The threat of or the actual propagation of the Catholic faith amongst Muslims is a matter squarely at the forefront of Muslim Malay anxiety. It is a matter for which no account was taken of or considered by the court as being relevant to the source of this conflict.  As a potential  trigger for a breach of peace and harmony, the exercise of that power by executive government in clause (4) of Article 11 became immediately valid and enforceable.

Given the history of the Catholic and other Christian Churches of late to aggressively proselytize and ‘harvest’ followers from amongst the Malay Muslim communities post 9/11 (Lina Joy being but one high profile example of the point we make) it is no wonder that the anxiety of Malays and Muslims is heightened to a fever pitch in Malaysia over the seemingly sinister use of the word Allah by Catholics.


Under clause (5) of Article 11 of the Constitution, the government’s right to restrict the use of the word Allah by the Catholic Herald is clearly and understandably justified and correct. This is because the use of the word Allah by the Catholic Herald is not authorized by clause (5) of Article which provides:

“This Article does not authorize any act clearly contrary to” any general law relating to public order, public health or morality”

Clause (4) of Article 11 provides;

State law and in respect of the Federal Territories of Kuala Lumpur and Lubuan, Federal law may control or restrict the propagation of any religious doctrine or belief among persons professing the religion of Islam. 

Again, the judge was selectively oblivious to or had no understanding of the powers provided to the various states and territories in clause (4) of Article 11 of the Federal Constitution with respect to “the control or restriction of the propagation of any religious doctrine or belief”. 

The issue of propagation of the Catholic faith amongst Muslims,which the Catholic Herald as a medium of the Catholic Church is perceived by Muslims to be carrying out is further reinforced in the minds of the Muslims with the selective use of the word Allah.

The government sees the widespread availability of the Herald (not a restricted publication) as having a distribution capabilities of reaching ‘persons professing the religion of Islam’ referred to in clause (4) of Article 11 of the Constitution.

That power provided to the government at State, Territory and Federal level was for some reason overlooked by the judge in an extraordinary decision  without providing any further explanations for her oversight in this regard in reaching her decision.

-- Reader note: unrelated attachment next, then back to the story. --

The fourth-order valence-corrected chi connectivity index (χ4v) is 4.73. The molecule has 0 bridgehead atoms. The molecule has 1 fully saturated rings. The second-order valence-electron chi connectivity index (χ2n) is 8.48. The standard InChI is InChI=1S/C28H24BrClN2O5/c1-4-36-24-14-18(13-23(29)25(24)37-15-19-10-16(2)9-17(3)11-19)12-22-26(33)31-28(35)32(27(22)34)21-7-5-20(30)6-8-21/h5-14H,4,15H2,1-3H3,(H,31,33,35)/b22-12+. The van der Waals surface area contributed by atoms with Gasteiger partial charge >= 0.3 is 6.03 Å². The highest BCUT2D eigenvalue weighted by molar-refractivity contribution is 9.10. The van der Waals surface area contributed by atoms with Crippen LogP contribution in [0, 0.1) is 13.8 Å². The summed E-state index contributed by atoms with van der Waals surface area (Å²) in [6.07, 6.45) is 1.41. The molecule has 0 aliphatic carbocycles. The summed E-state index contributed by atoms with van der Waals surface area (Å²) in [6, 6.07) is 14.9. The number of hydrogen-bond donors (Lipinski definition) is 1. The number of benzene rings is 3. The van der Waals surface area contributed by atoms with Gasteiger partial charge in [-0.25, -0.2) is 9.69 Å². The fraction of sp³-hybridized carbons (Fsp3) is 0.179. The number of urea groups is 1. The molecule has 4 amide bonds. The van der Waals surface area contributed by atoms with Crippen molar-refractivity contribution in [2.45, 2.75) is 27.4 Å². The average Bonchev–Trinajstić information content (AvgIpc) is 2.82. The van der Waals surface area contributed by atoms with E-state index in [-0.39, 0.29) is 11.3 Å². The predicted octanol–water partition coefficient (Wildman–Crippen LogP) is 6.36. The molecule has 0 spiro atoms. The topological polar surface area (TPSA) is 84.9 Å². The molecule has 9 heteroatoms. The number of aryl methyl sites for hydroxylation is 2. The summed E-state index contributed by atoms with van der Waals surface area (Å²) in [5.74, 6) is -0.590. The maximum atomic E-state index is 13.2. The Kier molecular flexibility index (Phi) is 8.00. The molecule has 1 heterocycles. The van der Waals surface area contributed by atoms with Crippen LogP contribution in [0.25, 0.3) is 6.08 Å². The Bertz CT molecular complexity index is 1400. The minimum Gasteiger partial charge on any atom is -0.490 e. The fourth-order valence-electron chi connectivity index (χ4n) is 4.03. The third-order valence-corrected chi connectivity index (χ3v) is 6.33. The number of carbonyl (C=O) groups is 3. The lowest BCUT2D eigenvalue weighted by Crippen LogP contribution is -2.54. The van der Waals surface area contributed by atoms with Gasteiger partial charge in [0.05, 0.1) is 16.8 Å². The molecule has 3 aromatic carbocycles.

Further, clause (4) of Article 11 does not impose conditions upon the executive government as to when it should or may use or apply that power at all. It is discretionary. Arguably a discretionary power in executive government which lies in the words “may control”.

If in their collective wisdom, the Federal or the various state governments within Malaysia decide that a particular act or omission by a religious group (in this case the act is the unauthorised use of the word Allah by the Catholic Church) amounts to propagating its faith amongst Muslims, then the government has a duty to act under the Constitution to prevent its use and the greater mischief that would result from its use.

Government’s duty to act in this regard need not necessarily be confined to its duty to Muslims but also to Malays because they constitute a not insignificant majority in a functioning parliamentary democracy which Malaysia is.

The Catholic Herald is not restricted in its distribution, though its distribution is logistically near impossible to restrict throughout Malaysia especially with the  advent of the internet.


Bee Lian Lau J further appears to have embarrassed herself by making reference specifically to clause (5) of Article 11 which tightened the noose around her flawed interpretation of the relevant Article 11 of the Constitution and her decision in this matter.

Clause (5) of Article 11 when read in conjunction with the other clauses in Article 11 to give it its wider meaning, supports the government’s position in prohibiting or restricting the use of the word Allah by the Catholic Herald, which Bee Lian Lau J appears to have not understood or overlooked and here is why: